Magic Men

Magic Men

MagicMen2— From the pages of FLL Issue #21 • Photography by Ben Reeder

The Curtain Rises

Two entertainers share the stage: a medieval juggler from a shadowy dungeon and a cool-hand magician who just sidled out of the saloon. These magic men of Lancaster are not your average performers—they are character juggler Chris Ivey and country conjurer Erick Hershey.

What makes these local heroes really special—besides the acclaimed shows that have taken them across the country and around the world—is the way they balance it all with everyday life.

Juggling Priorities

When you picture a juggler, you probably imagine multicolored rubber balls, goofy hair, and a costume from a clown thrift shop. Chris Ivey possesses none of these. The color palette he draws from is black, white, and red—but mostly black. His wardrobe is a combination of Renaissance Faire and Hot Topic, with spikes, leather, and chain mail making appearances. Hair—well, it just isn’t there.

“I’m not the typical Goth,” he assured me, “I don’t like horror movies, I’ve got no obsession with death.” Ivey, a towering individual who routinely tempts fate with a battle-ax, flaming torches, and assorted swords, was terrified of everything as a child. His own show would have frightened him then. But instead of being shackled by fear, “I became the darkness that I was afraid of,” he said. Between routines, Ivey shares messages of overcoming obstacles and pursuing the dreams that seem out of reach. “I can do all things through Him who strengthens me,” he quotes prior to one impossibility.

By day, Ivey sheds his Gothic garb to teach everything but juggling at an elementary school in Millersville.”There has to be a line in the sand,” he said of the split. It would be too easy to fall into the role of entertainer all the time, and lose focus on the education. To engage students without his usual arsenal of jaw-droppers is a challenging prospect, but it is rewarding. It’s also been effective; in 2011 he was recognized as Educator of the Year.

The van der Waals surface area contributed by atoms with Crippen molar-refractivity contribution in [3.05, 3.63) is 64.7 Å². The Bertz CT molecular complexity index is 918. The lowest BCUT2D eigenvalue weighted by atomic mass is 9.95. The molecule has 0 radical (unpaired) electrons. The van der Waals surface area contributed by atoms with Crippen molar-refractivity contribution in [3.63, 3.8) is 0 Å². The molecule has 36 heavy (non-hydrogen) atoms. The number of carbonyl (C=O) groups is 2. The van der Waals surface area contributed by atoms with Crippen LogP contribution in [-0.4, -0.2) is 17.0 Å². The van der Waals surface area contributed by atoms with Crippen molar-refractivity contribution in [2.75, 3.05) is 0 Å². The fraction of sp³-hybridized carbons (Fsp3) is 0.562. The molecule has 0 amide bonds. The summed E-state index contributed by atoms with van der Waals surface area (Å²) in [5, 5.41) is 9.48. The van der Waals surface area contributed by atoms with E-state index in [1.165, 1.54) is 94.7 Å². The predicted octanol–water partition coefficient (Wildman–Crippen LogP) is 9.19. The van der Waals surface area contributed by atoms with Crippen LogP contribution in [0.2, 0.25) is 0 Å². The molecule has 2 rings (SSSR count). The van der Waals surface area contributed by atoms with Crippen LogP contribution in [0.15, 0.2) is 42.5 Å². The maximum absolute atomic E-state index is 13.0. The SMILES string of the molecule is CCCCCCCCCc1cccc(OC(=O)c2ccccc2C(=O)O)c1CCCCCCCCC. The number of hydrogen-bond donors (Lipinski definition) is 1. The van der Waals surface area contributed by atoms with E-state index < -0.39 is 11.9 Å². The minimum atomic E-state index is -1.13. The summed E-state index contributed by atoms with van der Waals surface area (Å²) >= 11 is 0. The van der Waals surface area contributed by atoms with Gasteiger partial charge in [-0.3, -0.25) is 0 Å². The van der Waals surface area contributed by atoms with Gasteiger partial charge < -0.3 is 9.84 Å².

As we spoke, the lights dimmed and flickered eerily. Ivey’s two year-old son, Lucien, had discovered light switches. The boy flashed us a mischievous grin before galloping back to the sofa to watch “Daddy’s D-D-D” (DVD) for the hundredth time. It’s hard to say which of them adores the other more. “You hear all the clichés, how children will change your life…and they’re all 100% true.”

Artists and showmen often tout the creative freedom of being a lone wolf, but Ivey wasn’t prepared to make that sacrifice. “I need someone to share my success with; I need someone to share my failures with. I’ve gotta have that.” That’s where his wife, Julie, comes in. As his lovely assistant, she’s done it all; from sound board to drawing board, she’s been the perfect editor of his show. “What I do would be so absurd, such a debauchery of ego, without her,” Ivey reflected.

Becoming a family man came at a price. Ivey used to spend 6-8 hours a day rehearsing. A serious relationship and full-time work cut that down to two hours a day and, lately, he’s lucky to get four hours a week. Limitations like that have taught him to “work smarter” and practice more effectively in the time he does have. “The greatest challenge…is that you never do anything completely whole.”

Cart Tricks, Cartoons and Car Seats